Infants whose mothers have taken SSRI antidepressants are more likely to have decreased birth weight, gestational length

Source: Infants whose mothers have taken SSRI antidepressants are more likely to have decreased birth weight, gestational length

A new study, published in the International Journal of Epidemiology, has found that prenatal exposure to selective serotonin reuptake inhibitors (SSRIs) has a significant association with lower birth weight and gestational length. This was found to be in cases where mothers had taken the drug for two or more trimesters.

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Source: Google Translate

Many parents believe it is useful to let your baby mourn. The popular wisdom says that a few minutes of crying do not harm but help him calm down and get sleep.

This is the technique of progressive expected , which was developed by Dr. Richard Ferber, neurologist and pediatrician at Harvard University at Children ‘s Hospital Boston (USA) , which is still used today worldwide.

Almost no one really knows what happens when babies keep crying, but the physical and psychological consequences could affect his whole life.

When a baby cries without their parents consoled increases your stress level because, through her tears, wants to express something , either hunger, pain or even need company. The child is totally dependent on them.

If parents ignore their calls, your body will produce stress hormones and, eventually, this may damage your central nervous system , as well as their growth and learning ability.

In an interview for the German newspaper Sueddeutsche Zeitung , Karl Heinrich Brisch, chief of psychosomatic medicine at Children ‘s Hospital of the University of Munich, explained that babies who leave mourn “quickly learn to activate an emergency program in its brain, similar to the reflex action of the tanatosis observed in some animals who see their lives threatened, and that is to simulate death. “ This affects brain development, so children do not learn to adapt to stress.

A third of British mums with postnatal depression are ‘too scared’ to seek help 

Source: A third of British mums with postnatal depression are ‘too scared’ to seek help 

Mumsnet CEO Justine Roberts said: “The stigma associated with mental health concerns is widely acknowledged, but it’s particularly concerning that some mothers avoid seeking medical help because of fears that official flags might be raised about their parenting ability.

Children Who Experience Early Childhood Trauma Do Not ‘Just Get Over It’

Children Who Experience Early Childhood Trauma Do Not ‘Just Get Over It’.

“If a baby is repeatedly scared and emotionally overwhelmed and they do not get their survival brain soothed, so they can cope, they begin to develop a brain and bodily system which is on hyper alert and the World seems to be a scary place. Sadly, this not something they can ‘just grow out of’. Far from it as what neuroscience is showing us from all the recent findings. An early experience has a profound effect on the way in which a child’s brain forms and operates as the survival brain is on over drive and senses threat everywhere so works too hard, too often, for too long.”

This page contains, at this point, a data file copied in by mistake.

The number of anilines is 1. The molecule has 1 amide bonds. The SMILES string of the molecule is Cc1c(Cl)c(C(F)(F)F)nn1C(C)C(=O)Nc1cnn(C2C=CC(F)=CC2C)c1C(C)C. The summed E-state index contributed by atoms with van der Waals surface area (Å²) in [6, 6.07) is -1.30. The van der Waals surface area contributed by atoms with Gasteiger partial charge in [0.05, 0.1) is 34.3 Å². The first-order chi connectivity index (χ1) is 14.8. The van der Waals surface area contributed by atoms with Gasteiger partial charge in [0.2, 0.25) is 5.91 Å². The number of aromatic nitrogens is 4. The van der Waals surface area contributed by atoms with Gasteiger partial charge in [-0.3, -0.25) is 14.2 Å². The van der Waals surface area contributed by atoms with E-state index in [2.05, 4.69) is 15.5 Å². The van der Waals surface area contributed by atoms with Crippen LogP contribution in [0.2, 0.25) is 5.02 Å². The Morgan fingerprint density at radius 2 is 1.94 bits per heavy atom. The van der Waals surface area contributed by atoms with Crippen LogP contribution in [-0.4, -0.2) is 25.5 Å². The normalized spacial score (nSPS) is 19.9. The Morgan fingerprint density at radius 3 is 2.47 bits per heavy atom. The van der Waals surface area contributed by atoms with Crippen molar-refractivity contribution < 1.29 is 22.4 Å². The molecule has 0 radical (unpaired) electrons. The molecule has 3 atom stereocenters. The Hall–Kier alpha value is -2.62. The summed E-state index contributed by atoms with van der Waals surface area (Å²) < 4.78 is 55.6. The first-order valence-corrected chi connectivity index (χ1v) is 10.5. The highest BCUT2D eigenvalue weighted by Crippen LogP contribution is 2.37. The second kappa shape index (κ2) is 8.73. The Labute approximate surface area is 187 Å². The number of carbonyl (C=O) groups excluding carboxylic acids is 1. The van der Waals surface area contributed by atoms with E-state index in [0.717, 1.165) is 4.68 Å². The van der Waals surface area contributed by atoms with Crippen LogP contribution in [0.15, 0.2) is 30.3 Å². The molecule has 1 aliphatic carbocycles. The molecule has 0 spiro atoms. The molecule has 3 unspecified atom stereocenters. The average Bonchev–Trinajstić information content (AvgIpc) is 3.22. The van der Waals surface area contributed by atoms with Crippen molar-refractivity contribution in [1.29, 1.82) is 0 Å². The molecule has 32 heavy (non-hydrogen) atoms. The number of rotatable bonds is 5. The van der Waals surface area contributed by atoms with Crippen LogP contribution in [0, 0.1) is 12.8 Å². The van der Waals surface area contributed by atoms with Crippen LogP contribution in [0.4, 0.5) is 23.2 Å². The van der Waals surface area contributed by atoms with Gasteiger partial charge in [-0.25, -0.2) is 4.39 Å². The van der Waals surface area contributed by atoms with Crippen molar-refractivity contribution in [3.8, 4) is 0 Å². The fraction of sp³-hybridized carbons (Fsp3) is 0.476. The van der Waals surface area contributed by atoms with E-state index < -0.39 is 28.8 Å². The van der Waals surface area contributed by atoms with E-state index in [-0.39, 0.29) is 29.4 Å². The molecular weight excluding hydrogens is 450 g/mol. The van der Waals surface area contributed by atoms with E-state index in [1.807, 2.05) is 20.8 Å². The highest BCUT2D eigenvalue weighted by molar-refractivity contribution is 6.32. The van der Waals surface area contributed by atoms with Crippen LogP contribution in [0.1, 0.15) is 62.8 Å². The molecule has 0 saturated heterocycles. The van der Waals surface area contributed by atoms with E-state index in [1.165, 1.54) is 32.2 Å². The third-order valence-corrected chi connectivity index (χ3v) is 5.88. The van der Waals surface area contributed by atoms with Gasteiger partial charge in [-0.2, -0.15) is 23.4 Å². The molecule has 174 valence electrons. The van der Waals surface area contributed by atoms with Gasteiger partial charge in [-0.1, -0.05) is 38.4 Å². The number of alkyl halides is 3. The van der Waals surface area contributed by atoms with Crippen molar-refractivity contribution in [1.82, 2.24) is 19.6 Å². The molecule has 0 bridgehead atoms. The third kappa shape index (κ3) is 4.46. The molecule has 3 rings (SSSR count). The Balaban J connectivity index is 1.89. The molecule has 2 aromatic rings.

Shaping the connection

Shaping the connection.

“As several years-long research studies now show, children who grow up with a warm, stable connection to their parents (or other caregivers) are primed to form the same kind of connection later on, whereas those who start with uncertain or anxious bonds often struggle to forge close relationships as adults, even with their own children.”

Dangers of “Crying It Out”

Dangers of “Crying It Out”.

With neuroscience, we can confirm what our ancestors took for granted—that letting babies get distressed is a practice that can damage children and their relational capacities in many ways for the long term. We know now that leaving babies to cry is a good way to make a less intelligent, less healthy but more anxious, uncooperative and alienated persons who can pass the same or worse traits on to the next generation.

Childhood Trauma Leads to Brains Wired for Fear

Traumatic Childhood Events Can Lead to Mental Health and Behavioral Problems Later in Life

A report by the University of San Diego School of Law found that about 686,000 children were victims of abuse and neglect in 2013. Traumatic childhood events can lead to mental health and behavioral problems later in life, explains psychiatrist and traumatic stress expert Bessel van der Kolk, author of the recently published book, The Body Keeps the Score: Brain, Mind, and Body in the Healing of Trauma. Children’s brains are literally shaped by traumatic experiences, which can lead to problems with anger, addiction, and even criminal activity in adulthood, says van der Kolk. Sound Medicine’s Barbara Lewis spoke with him about his book.

Sound Medicine (SM): Can psychologically traumatic events change the physical structure of the brain?